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Although many European and European-American migrants to western North America had previously passed through the Great Plains on the Oregon and Santa Fe Trails, the California gold rush greatly increased traffic. The United States government undertook negotiations with the Native American Plains tribes living between the Arkansas and Missouri Rivers to ensure protected right-of-way for the migrants. The Fort Laramie Treaty of 1851 was signed on September 17 between United States treaty commissioners and representatives of the Cheyenne, Sioux, Arapaho, Crow, Assiniboine, Mandan, Hidatsa, and Arikara nations. The treaty sets forth traditional territorial claims of the tribes as among themselves. The Indians guaranteed safe passage for settlers on the Oregon Trail in return for promises of an annuity in the amount of fifty thousand dollars for fifty years. The Native American nations also allowed roads and forts to be built in their territories.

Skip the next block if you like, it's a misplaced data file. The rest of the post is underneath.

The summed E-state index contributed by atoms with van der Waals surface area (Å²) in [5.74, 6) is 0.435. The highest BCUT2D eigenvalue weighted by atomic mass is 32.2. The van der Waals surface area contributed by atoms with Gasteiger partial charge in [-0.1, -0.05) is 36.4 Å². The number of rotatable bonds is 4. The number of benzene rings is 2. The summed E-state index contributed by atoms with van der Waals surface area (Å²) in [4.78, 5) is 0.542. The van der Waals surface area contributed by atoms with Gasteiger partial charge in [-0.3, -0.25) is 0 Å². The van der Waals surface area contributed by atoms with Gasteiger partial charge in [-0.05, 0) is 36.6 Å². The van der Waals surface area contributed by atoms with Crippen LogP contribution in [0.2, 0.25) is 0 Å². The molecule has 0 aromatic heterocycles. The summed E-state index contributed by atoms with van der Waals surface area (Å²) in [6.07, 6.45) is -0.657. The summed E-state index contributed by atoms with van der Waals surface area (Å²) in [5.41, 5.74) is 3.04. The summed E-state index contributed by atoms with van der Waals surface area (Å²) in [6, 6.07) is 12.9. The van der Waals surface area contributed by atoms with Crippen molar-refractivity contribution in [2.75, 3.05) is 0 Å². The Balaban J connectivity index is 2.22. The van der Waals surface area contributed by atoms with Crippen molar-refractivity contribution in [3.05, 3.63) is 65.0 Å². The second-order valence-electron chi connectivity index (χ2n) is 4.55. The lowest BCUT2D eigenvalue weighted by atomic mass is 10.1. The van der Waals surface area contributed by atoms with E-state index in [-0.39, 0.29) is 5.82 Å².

The United States Senate ratified the treaty, adding Article 5, to adjust compensation from fifty to ten years, if the tribes accepted the changes. Acceptance from all tribes, with the exception of the Crow, was procured. Several tribes never received the commodities promised as payments. The treaty produced a brief period of peace, but it was broken by the failure of the United States to prevent the mass emigration of settlers and miners during the Pike's Peak Gold Rush into the territories of the native nations as identified. The US government chose not to enforce the treaty to keep out the emigrants, although its economic wealth certainly allowed it to do so.